Friday, 12 February 2016

Open Access to research publications - independent advice and evidence

February is a month of discovery. Not just of gravitational waves but for increased evidence for Open Access, for the costs of publishing monographs and for academic journal markets.

This blog focuses on the highlights of Professor Adam Tickell’s OA report to Jo Johnson (Minister of State for Universities and Science) that has been published today, with the Minister’s response. It also mentions the Costs of Publishing Monographs report from Ithaka and the Academic journal markets report from SCONUL, RLUK, ARMA and Jisc.

Open access to research publications: Independent advice by Professor Adam Tickell [LINK]

(Provost and Vice-Principal, University of Birmingham; Chair of the Universities UK Open Access Coordination Group)

This report covers both Open Access and Open Data for UK research publications. Some key moments from the report are quoted here:

"UK universities currently spend an estimated £33m on Open Access charges and, without mitigation, this is estimated to rise to between £40m and £83m by 2020. The total cost of publication to universities is estimated at £168m (or over 11% of the value of QR awarded across the United Kingdom). Non-academic institutions spend a further £127m."

"In order to continue to make progress in the transition to Open Access, and to maintain the UK’s leadership, no major changes to the UK’s approach are recommended. However, some minor changes will be helpful."

"Recommendation: universities should be encouraged to sign-up to the San Francisco Declaration on Research Assessment. This requires that metrics are used appropriately in the evaluation of individual researchers in order to remove distortion in the market by privileging certain publication routes. Providers of research metrics have clearly stated the need to use them appropriately and that they should not be employed at a granular level."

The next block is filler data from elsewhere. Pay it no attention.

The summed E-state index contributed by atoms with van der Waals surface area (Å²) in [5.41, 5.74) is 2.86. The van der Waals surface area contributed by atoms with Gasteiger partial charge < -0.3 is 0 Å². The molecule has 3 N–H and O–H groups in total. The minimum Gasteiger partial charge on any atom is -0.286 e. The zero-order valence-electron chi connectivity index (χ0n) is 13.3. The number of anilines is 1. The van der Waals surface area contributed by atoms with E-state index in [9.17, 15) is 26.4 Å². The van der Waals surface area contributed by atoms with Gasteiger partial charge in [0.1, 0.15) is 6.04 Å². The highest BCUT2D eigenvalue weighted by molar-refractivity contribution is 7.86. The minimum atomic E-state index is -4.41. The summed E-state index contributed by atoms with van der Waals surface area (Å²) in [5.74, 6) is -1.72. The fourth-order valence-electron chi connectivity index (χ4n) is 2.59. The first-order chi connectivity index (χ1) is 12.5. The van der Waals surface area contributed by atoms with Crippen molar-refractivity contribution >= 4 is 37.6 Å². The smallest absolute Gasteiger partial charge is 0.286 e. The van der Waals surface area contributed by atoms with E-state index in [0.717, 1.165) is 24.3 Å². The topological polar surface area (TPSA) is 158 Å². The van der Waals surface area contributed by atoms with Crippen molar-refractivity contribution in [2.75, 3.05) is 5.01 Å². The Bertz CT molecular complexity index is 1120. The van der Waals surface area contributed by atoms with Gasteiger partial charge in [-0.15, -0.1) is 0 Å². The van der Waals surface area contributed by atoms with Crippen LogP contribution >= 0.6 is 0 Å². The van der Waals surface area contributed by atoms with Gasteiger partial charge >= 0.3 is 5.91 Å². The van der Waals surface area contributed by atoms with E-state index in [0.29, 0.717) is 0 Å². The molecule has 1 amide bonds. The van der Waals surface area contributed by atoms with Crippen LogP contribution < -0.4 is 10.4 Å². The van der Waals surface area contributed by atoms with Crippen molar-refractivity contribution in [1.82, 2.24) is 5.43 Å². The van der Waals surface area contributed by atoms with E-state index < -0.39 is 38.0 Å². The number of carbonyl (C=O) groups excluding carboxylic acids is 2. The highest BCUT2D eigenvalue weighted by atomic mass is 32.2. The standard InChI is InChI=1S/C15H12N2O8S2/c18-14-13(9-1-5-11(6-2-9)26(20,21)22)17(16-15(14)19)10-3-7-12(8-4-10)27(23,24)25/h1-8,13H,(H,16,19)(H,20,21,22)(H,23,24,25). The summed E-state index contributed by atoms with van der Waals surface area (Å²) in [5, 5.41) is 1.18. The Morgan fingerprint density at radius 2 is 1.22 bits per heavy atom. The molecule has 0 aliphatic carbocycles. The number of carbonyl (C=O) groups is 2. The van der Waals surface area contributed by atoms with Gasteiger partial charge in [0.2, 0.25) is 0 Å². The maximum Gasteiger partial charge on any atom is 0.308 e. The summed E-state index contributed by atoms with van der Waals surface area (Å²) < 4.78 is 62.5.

"Recommendation: the Research Councils should continue to support Gold Open Access charges"

"Recommendation: Publishers and purchasers need to agree clear service standards around Gold Open Access. The UK Open Access Coordination Group can assist in producing a framework. Ministerial support for this would provide a welcome stimulus to action."

"Recommendation: Flexibility in the UK’s favoured route to Open Access would allow greater freedom of choice for researchers on where and how to publish and, mindful both of the clear need to maintain the UK’s strong leadership in Open Access and of the strong contribution that institutional repositories are making to widening public access, the current UK ‘strong policy preference’ for ‘Gold’ could usefully be inflected as a ‘preference for Gold’."

"Recommendation: Convene an Efficiency Forum sub-group, to be technical and detailed in nature, with a focus on identifying efficiencies and areas for collaboration
in, for example, financial management, policy compliance, and reporting requirements between stakeholders. It will report into the main Coordination group. Membership: Jisc (lead and secretariat); nominated Publishers; nominated institutions; research funders, key infrastructure providers and international representation from Max Planck Digital Library (Germany) and Association of Research Libraries (US and Canada)."

"Recommendation: Convene a Repositories sub-group, to advise as to the best mechanisms to ensure due regard is given to long term curation of digital assets, and to ensure that there is at least one permanent copy of an open access publication. Membership: British Library, Research Libraries UK and SCONUL convene, with appropriate support."

"Recommendation: Convene an Open Access Monographs sub-group to perform an intelligence sharing / monitoring role in the first instance, and to later advise and help drive the progress of any pilots of OA monographs. Membership: an appropriate chair, Jisc, Wellcome Trust, HEFCE, ARMA, British Library and be convened by UUK."

What is Open Access

"At its heart is the principle that research outputs should be available freely, without restrictions on access or reuse, such as cost barriers or onerous copyright constraints.
Open access publishing, by improving access to information and knowledge, promotes:
• the public benefit arising from publicly funded research;
• enhanced transparency, openness and accountability, and public engagement with research;
• closer linkages between research and innovation, with benefits for public policy and services, and for economic growth;
• improved efficiency in the research process itself, through increases in the amount of information that is readily accessible, reductions in the time spent in finding it, and greater use of the latest tools and services to organise, manipulate and analyse it;
• increased returns on the investments made in research, especially the investments from public funds; and • the creation of a new model of scholarly communications."

Open Data